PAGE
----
Study: Child Antidepressant Use Down
But Decline Corresponds With Suicide Increase
April 2, 2007 -- Prescriptions for antidepressants dropped dramatically
among children and teens following public warnings about deadly side effects,
but now suicides are up, researchers say.
The findings highlight the critical role of mass media in driving medical
care, and they are especially troubling in light of reports showing an increase
in actual suicides in children and teens at the same time antidepressant use
was declining because of fear the drugs may cause an increase in suicidal
behaviors, a study co-author tells WebMD.
In 2004, for the first time in a decade, suicide rates among children and
adolescents rose instead of declining. That was also the year the FDA held
highly publicized hearings that led to stronger warnings about suicide risk on
selective serotonin reuptake inhibitor (SSRI) antidepressants like Prozac,
Paxil, Zoloft, and Celexa.
The move followed an FDA warning of an increased risk of suicidal attempts,
thoughts, and behaviors among children and teens who took SSRIs. That warning
was issued in the fall of 2003, and it was also widely publicized.
“Mainstream media had a very large impact on prescription practices,” says
Amir Kalali, MD, of the private research group Quintiles Transnational. “There
hasn’t been much thought given to quantifying the impact of mass media [on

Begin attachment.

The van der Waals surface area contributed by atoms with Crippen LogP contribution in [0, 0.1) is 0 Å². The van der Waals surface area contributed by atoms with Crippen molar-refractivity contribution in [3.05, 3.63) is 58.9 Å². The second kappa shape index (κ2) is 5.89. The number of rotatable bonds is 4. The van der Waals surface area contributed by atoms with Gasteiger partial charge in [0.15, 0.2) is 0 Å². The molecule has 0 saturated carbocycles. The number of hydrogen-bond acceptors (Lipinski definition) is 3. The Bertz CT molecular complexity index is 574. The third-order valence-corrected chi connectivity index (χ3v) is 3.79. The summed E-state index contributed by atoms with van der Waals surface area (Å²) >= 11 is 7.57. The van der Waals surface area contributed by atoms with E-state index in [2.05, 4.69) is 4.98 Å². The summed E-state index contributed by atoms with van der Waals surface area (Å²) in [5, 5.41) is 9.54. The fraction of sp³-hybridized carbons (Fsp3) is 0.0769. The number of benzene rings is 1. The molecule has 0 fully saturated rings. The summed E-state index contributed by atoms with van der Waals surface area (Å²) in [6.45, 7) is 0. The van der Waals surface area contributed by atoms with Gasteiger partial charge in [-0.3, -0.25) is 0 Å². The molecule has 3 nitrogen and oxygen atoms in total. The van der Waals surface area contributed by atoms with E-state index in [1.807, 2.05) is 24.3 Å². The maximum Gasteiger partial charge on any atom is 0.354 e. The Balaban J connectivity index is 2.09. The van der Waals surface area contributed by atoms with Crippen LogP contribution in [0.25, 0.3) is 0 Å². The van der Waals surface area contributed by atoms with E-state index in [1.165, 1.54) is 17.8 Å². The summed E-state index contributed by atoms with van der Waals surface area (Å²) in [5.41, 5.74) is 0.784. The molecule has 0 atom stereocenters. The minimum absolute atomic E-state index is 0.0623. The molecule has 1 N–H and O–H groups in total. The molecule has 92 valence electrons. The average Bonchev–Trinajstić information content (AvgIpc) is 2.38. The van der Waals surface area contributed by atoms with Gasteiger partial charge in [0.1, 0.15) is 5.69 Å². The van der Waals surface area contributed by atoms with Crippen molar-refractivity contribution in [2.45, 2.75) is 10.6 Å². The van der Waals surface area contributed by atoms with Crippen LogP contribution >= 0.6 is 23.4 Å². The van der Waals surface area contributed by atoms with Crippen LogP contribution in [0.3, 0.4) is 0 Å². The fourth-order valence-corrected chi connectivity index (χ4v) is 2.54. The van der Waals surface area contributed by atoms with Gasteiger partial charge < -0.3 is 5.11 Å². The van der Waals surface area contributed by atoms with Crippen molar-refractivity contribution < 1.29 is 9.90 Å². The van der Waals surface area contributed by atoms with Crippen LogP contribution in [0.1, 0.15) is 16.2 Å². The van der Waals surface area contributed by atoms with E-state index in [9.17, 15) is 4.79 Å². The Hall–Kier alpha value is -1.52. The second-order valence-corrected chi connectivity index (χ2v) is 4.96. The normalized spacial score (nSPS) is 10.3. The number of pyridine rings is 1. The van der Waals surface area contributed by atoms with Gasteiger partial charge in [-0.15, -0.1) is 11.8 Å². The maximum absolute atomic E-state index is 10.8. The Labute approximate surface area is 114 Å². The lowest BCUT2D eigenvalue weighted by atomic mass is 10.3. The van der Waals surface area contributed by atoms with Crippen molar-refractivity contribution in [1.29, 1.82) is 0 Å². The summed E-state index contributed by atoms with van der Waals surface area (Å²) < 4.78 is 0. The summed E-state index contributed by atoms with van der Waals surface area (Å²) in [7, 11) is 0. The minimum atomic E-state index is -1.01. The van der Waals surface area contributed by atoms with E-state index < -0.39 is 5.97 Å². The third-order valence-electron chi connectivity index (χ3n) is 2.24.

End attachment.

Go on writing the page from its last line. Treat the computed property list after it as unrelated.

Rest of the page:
health care practices], but we hope this paper gets the dialogue going.”
16% Decline in 6 Months
Kalali, Charles Nemeroff, MD, PhD, of Emory University in Atlanta, and
colleagues analyzed prescription data and physician surveys detailing
prescription practices to identify trends in antidepressant use among children
The data they analyzed included more than half -- 55% -- of all U.S. retail
pharmacy prescriptions, including private payers, Medicaid, and cash
The physician survey involved about 3,400 office-based physicians across 29
The examination of antidepressant prescription practices from 2000 to 2005
showed a sharp decline in prescriptions to children and teenagers beginning in
Between April 2002 and February 2004, antidepressant prescriptions among
kids and teens increased by an average of 0.79% a month. Between February 2004
and July 2004 prescriptions declined by an average of 4% a month.
Prescriptions declined by 5% during the first quarter of 2004 and 11% in the
second quarter of 2004. Rates stabilized after July and have just begun to move
upward, according to study co-author Elisa Cascade, MBA, vice president of
The researchers also confirmed a shift away from generalized care and toward
more specialized care by psychiatrists and other mental health professionals
for depressed patients 18 and younger.
While this sounds like a good thing, it may mean fewer depressed kids and
teens are being treated because of a shortage of pediatric psychiatrists,
“Anytime there are safety issues associated with a medication, primary care
physicians are going to be less confident about prescribing that medication,”
If generalists are referring young patients to specialists but there aren’t
enough specialists to go around, that could mean patients get no care at all,
The study is published in the April issue of the journal Archives of